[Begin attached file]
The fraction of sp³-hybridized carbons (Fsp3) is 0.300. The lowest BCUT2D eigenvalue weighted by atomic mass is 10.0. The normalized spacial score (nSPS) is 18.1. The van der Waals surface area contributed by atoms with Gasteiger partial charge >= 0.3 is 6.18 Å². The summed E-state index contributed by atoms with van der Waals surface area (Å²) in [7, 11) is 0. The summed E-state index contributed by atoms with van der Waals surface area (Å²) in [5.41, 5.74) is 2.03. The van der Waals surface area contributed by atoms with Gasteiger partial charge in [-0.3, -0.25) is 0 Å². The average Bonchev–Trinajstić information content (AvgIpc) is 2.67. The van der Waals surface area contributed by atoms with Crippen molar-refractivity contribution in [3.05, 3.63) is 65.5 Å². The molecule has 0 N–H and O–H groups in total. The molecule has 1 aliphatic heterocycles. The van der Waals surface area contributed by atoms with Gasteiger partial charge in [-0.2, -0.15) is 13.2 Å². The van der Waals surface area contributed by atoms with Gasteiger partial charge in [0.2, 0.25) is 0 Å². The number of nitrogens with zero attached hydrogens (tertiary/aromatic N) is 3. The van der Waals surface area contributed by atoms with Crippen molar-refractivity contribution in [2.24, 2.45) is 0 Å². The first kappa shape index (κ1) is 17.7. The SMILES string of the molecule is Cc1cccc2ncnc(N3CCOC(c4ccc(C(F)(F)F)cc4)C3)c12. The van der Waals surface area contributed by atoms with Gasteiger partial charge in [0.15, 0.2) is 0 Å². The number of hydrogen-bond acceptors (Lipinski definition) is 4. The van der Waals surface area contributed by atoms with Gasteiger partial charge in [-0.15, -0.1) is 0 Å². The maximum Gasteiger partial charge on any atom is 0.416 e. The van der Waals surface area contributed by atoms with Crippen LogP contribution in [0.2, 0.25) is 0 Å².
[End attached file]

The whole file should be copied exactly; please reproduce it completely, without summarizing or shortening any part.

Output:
The fraction of sp³-hybridized carbons (Fsp3) is 0.300. The lowest BCUT2D eigenvalue weighted by atomic mass is 10.0. The normalized spacial score (nSPS) is 18.1. The van der Waals surface area contributed by atoms with Gasteiger partial charge >= 0.3 is 6.18 Å². The summed E-state index contributed by atoms with van der Waals surface area (Å²) in [7, 11) is 0. The summed E-state index contributed by atoms with van der Waals surface area (Å²) in [5.41, 5.74) is 2.03. The van der Waals surface area contributed by atoms with Gasteiger partial charge in [-0.3, -0.25) is 0 Å². The average Bonchev–Trinajstić information content (AvgIpc) is 2.67. The van der Waals surface area contributed by atoms with Crippen molar-refractivity contribution in [3.05, 3.63) is 65.5 Å². The molecule has 0 N–H and O–H groups in total. The molecule has 1 aliphatic heterocycles. The van der Waals surface area contributed by atoms with Gasteiger partial charge in [-0.2, -0.15) is 13.2 Å². The van der Waals surface area contributed by atoms with Gasteiger partial charge in [0.2, 0.25) is 0 Å². The number of nitrogens with zero attached hydrogens (tertiary/aromatic N) is 3. The van der Waals surface area contributed by atoms with Crippen molar-refractivity contribution in [2.24, 2.45) is 0 Å². The first kappa shape index (κ1) is 17.7. The SMILES string of the molecule is Cc1cccc2ncnc(N3CCOC(c4ccc(C(F)(F)F)cc4)C3)c12. The van der Waals surface area contributed by atoms with Gasteiger partial charge in [0.15, 0.2) is 0 Å². The number of hydrogen-bond acceptors (Lipinski definition) is 4. The van der Waals surface area contributed by atoms with Gasteiger partial charge in [-0.15, -0.1) is 0 Å². The maximum Gasteiger partial charge on any atom is 0.416 e. The van der Waals surface area contributed by atoms with Crippen LogP contribution in [0.2, 0.25) is 0 Å².